Red Sox-Rays series preview: They’re starting from the bottom
|04.29.14 at 4:54 pm ET|
It’ll be a matchup of the AL East two best teams from a year ago as the Red Sox take on the Rays Tuesday night, kicking off an eight-game homestand.
The Red Sox bounced back from a tough series against the Yankees to take two of three from the Blue Jays in Toronto, but couldn’t complete the sweep on Sunday. Jon Lester again suffered from a lack of run support from the Red Sox
“Once again [Lester] worked deep into the ballgame and gave us an opportunity to win,” manager John Farrell told reporters. “He has been the one guy in our rotation where runs are a premium and are seemingly hard to come by.”
Regardless of Sunday’s outcome, the Red Sox find themselves in fourth place in the division, and they can thank themselves and the Rays for helping to pull the Sox out of the basement.
The Rays have hit a skid lately, dropping five of their last six and six of their last eight contests. They come into the series with an AL-East worst record of 11-15.
The Rays’ pitching, usually a major strength for the club, has suffered from inconsistency and injuries in the early going of 2014. Jeremy Hellickson was the first member of the rotation to go down after undergoing right elbow surgery over the offseason. He’ll be on the shelf until June. Alex Cobb, who allowed just four earned runs in 19 innings through his first three starts of the season, was pulled from a game on April 12 after seven scoreless innings and diagnosed with a strained oblique muscle. And perhaps the biggest blow of them all was the news that 24-year-old Matt Moore would need Tommy John surgery. He underwent the operation early this month. Inconsistent performances from ace David Price and Chris Archer has left the Rays with a 4.60 rotation ERA, 11th in the American League. The injuries have led to reliever Cesar Ramos and 35-year-old former Red Sox pitcher Erik Bedard getting starts for the Rays.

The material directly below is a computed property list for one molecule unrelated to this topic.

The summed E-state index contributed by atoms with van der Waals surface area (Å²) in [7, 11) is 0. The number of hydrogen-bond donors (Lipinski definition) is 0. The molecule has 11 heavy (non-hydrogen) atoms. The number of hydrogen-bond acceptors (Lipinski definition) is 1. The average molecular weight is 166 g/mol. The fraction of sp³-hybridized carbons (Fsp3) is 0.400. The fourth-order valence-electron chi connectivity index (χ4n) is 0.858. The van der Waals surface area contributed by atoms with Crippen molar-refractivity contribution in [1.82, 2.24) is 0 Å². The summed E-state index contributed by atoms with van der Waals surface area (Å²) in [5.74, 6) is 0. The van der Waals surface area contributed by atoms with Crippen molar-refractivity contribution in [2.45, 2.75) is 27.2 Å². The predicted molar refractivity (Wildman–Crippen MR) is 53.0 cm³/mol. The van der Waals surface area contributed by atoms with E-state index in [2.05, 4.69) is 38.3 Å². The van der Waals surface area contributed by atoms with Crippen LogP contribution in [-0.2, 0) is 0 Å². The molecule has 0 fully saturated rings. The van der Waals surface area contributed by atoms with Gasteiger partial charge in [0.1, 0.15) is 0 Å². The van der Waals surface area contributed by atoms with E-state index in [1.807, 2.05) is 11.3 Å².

Here are the matchups for the three-game set:
WHO’S HOT: RED SOX
– The Red Sox may have found a bit of stability in the leadoff role. Dustin Pedroia has been slotted in at the top of the order for the last four games, and went 4-for-13 out of the top spot in the series with Toronto. Pedroia’s bat has picked up as of late, with the second baseman hitting .351/.442/.486 in his last nine contests.
The one noticeable absence from Pedroia’s game so far is his power. Although he’s clubbed nine doubles, Pedroia is without a home run through his first 106 plate appearances of the season. It’s not his longest home run drought to start the season, though; in 2013, he didn’t hit a homer until May 6, 142 plate appearances into the season.
– After missing 19 games with a calf strain, Will Middlebrooks provided a jolt to the offense in Toronto. It probably helped that he crushes the ball in the Rogers Centre; after going 3-for-11 with a double and home run over the weekend, the third baseman is now hitting .315 with a 1.069 OPS in 14 career games north of the border.
– Mike Napoli continues to be the most consistent power source in the Red Sox lineup. The first baseman is 8-for-19 in his last five games with three doubles, a home run, three walks and three strikeouts. He leads the team with five home runs (three more than anyone else on the roster), 15 RBIs, a .304 batting average, .396 OBP and a .533 slugging mark.
WHO’S HOT: RAYS